"What is this, high school? She said something about how she thought I couldn't love anyone, but that I really just couldn't love her. We've been on one date, and you know how that ended. I don't know where she got 'love' from." Wilson didn't reply. He was too busy giving House a disbelieving look. "If you're not careful, your face will get stuck like that."
"And if you're not careful, she'll leave again. Will you be able to swallow your pride and ask her back a second time? Or, a better question, will she laugh in your face?"
"Damn. You've been spending too much time with Cuddy," House replied with an exaggerated wince.
"Maybe she's right. Get your head out of your ass, House."
"Or maybe Stacy's been corrupting you."
"Did you stop to think that maybe this is something I've wanted to say for a while?" Wilson uncrossed his legs and dropped his pen. "I've stood by and watched you screw up your life for a long time. Stop being an idiot and go apologize to her. Or at the very least stop treating her like a teenager with a crush."
It was House's turn to be disbelieving as Wilson stood, gathered his belongings, and strode out of the office.
"Don't even think about laughing." Cameron glared at her colleagues.
"I told you not to go down to the clinic today," Foreman smirked.
Chase looked up from his newspaper. "Wow. Someone neglected to tell me that puke green was in this season."
"Bite me." She stalked over to the sink and grabbed a paper towel. She turned on the faucet.
The two men exchanged amused glances. "Allison Cameron, using language like that? What is the world coming to?"
"Shut up, Chase." She scrubbed viciously at her shirt. "If I ever say I want children, would one of you hit me upside the head with a blunt object, please?"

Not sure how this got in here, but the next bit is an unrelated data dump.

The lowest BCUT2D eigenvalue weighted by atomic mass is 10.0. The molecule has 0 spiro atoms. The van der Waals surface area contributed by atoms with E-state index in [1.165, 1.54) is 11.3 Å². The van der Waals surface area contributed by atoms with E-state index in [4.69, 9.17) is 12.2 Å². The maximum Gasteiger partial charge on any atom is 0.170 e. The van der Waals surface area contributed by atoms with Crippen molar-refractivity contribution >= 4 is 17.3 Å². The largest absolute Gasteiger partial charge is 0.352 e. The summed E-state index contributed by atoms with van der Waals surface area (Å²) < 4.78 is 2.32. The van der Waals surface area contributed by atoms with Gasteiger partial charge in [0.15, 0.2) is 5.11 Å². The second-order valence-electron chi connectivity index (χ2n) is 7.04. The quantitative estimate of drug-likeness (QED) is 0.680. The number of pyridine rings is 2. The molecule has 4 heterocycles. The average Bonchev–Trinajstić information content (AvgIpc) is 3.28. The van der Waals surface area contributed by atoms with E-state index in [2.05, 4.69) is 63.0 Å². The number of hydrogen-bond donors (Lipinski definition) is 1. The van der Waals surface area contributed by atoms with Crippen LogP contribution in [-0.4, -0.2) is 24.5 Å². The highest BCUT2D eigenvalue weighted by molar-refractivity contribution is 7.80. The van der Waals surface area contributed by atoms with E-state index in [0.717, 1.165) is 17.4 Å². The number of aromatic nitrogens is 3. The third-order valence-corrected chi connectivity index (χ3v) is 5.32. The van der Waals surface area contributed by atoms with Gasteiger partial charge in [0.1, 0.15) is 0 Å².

Foreman shook his head. "Poor Dr. Cameron, sacrificing her wardrobe for the good of the children."
"That was no child. That was--demon spawn. It crawled up from the depths of Hell just to torment me." She threw the paper towel into the trash.
"I thought that was House." Chase bent his head to his crossword puzzle. "Five letter word for 'monetary unit of Ecuador'?"
"Don't know. And we don't talk about House."
"Since Cameron almost bit my head off--"
"I did not!"
"That's why I said 'almost'."
Cameron rolled her eyes. "I'm not having a good day, guys. You don't want to piss me off today."
"Have you ever gotten angry?" Foreman asked, raising an eyebrow. "I mean, angry enough to lash out? Or do you draw the line at hurt or annoyed?"
She pressed her lips together. "Drop it, Foreman."
"Because I don't want to talk about this here."
"Here? But you do want to talk about it."
"What are you, a neurologist or a psychologist?" He grinned, and she sighed. She checked her watch. "It's 4:30. You won't rat me out if I skip out early, will you?" She glanced at Chase, who was still working diligently at his puzzle.
"Ah-ha! The sucre." The other two doctors looked at him and shook their heads. "What?" They ignored Chase's confusion.